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“When lost in the desert or a thick forest — terrains devoid of landmarks — people tend to walk in circles. Blindfolded people show the same tendency; lacking external reference points, they curve around in loops as tight as 66 feet (20 meters) in diameter, all the while believing they are walking in straight lines.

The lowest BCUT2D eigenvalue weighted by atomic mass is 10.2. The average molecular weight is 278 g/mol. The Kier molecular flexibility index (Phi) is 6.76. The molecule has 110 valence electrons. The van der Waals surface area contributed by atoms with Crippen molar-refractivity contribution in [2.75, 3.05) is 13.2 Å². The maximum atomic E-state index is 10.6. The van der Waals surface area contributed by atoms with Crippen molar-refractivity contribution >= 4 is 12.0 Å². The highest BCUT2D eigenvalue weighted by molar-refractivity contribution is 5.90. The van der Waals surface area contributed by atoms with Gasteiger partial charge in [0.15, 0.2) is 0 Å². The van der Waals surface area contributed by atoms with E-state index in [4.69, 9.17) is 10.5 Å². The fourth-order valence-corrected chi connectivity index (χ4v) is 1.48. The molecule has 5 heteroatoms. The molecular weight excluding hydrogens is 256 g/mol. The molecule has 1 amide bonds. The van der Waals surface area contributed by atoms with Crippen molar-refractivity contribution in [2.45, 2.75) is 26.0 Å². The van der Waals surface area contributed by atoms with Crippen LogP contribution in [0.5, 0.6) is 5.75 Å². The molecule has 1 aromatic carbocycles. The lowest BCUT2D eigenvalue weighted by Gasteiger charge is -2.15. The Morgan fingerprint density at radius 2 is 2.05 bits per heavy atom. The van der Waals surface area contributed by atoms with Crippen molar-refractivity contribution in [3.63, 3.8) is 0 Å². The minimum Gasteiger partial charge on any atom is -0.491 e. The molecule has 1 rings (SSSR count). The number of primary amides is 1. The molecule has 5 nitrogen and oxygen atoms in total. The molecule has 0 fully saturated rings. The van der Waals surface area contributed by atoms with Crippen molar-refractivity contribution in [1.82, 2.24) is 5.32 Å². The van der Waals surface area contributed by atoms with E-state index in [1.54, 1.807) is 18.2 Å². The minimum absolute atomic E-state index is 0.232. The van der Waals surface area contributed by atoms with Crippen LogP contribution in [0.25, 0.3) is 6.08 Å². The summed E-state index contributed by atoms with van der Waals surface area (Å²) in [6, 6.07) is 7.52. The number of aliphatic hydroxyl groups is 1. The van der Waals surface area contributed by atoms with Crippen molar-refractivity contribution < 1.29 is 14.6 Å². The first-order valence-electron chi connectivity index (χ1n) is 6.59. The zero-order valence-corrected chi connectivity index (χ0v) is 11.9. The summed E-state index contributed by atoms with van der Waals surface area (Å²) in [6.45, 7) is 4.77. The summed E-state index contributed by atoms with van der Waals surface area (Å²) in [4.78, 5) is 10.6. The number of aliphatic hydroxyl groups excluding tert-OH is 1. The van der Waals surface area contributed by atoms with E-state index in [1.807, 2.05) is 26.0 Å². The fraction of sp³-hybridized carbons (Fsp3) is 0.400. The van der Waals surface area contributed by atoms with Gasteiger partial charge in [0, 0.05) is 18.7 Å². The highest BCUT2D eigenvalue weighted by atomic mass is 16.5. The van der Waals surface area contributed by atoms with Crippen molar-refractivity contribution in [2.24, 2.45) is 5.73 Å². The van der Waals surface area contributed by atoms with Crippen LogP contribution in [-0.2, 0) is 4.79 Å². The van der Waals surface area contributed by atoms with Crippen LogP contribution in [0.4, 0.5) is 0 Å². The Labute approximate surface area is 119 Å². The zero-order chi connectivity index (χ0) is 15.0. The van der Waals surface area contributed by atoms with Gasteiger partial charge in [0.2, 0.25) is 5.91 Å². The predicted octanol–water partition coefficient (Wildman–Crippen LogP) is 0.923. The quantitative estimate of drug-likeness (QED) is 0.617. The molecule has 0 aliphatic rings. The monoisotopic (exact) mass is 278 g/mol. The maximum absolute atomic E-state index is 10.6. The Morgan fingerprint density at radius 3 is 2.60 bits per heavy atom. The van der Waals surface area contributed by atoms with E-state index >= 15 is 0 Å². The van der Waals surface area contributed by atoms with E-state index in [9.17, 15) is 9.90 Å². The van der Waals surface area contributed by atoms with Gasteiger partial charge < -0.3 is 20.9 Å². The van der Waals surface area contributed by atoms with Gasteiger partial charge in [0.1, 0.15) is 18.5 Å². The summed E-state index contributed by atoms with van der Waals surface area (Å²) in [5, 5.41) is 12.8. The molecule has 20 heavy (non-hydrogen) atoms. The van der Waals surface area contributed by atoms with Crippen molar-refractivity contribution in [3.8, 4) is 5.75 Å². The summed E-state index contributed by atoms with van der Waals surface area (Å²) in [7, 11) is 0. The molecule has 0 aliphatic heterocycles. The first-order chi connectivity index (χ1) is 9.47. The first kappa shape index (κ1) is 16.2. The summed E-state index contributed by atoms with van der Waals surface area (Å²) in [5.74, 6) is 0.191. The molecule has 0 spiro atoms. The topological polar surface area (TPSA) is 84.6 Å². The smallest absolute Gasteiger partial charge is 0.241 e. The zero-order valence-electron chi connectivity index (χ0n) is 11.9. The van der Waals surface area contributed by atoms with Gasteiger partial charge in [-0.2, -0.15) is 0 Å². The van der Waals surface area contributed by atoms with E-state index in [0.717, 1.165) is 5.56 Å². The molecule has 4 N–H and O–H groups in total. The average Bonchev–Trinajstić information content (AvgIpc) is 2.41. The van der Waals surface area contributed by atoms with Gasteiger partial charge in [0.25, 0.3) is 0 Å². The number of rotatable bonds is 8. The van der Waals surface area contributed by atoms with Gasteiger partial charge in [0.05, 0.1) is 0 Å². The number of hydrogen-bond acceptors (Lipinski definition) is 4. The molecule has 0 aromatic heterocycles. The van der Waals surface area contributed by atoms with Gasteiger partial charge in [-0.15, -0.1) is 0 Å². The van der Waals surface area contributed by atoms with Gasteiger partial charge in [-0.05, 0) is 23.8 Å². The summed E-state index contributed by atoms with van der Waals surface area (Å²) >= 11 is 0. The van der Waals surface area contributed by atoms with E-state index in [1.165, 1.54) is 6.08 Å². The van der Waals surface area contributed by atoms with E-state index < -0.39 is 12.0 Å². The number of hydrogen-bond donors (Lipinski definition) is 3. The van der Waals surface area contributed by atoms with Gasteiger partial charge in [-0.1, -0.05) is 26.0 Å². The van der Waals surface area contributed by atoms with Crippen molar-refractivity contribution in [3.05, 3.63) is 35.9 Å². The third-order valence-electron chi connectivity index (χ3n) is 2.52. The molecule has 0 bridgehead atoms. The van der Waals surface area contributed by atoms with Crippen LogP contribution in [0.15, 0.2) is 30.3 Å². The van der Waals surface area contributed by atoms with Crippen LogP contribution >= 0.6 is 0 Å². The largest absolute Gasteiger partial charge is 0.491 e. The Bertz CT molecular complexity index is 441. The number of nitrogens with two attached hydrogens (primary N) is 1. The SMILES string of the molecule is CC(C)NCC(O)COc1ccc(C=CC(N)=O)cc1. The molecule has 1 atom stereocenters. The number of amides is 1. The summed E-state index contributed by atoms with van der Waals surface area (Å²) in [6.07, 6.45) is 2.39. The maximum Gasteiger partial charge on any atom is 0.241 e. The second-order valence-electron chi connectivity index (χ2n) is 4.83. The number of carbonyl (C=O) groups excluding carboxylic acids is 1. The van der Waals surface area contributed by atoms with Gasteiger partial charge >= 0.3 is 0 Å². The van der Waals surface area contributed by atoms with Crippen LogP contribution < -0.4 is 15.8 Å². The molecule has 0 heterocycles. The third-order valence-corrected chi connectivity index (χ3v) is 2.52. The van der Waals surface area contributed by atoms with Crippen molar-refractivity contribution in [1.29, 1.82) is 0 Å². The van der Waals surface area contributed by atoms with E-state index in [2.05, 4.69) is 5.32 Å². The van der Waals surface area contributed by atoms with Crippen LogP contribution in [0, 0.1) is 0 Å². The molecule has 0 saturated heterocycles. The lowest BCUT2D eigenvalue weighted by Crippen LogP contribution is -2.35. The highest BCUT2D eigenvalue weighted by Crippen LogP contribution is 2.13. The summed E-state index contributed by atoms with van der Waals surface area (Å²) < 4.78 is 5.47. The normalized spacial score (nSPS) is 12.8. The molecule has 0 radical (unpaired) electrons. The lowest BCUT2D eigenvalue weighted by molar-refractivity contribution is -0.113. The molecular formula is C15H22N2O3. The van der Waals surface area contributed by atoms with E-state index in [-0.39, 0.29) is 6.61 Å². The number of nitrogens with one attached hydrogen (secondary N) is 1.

The researchers believe that loopy paths follow from a walker’s changing sense of “straight ahead.” With every step, a small deviation is likely added to a person’s cognitive sense of what’s straight, and these deviations accumulate to send that individual veering around in ever tighter circles as time goes on.
As of yet, no one is sure where in our inner workings the accumulating deviations arise.”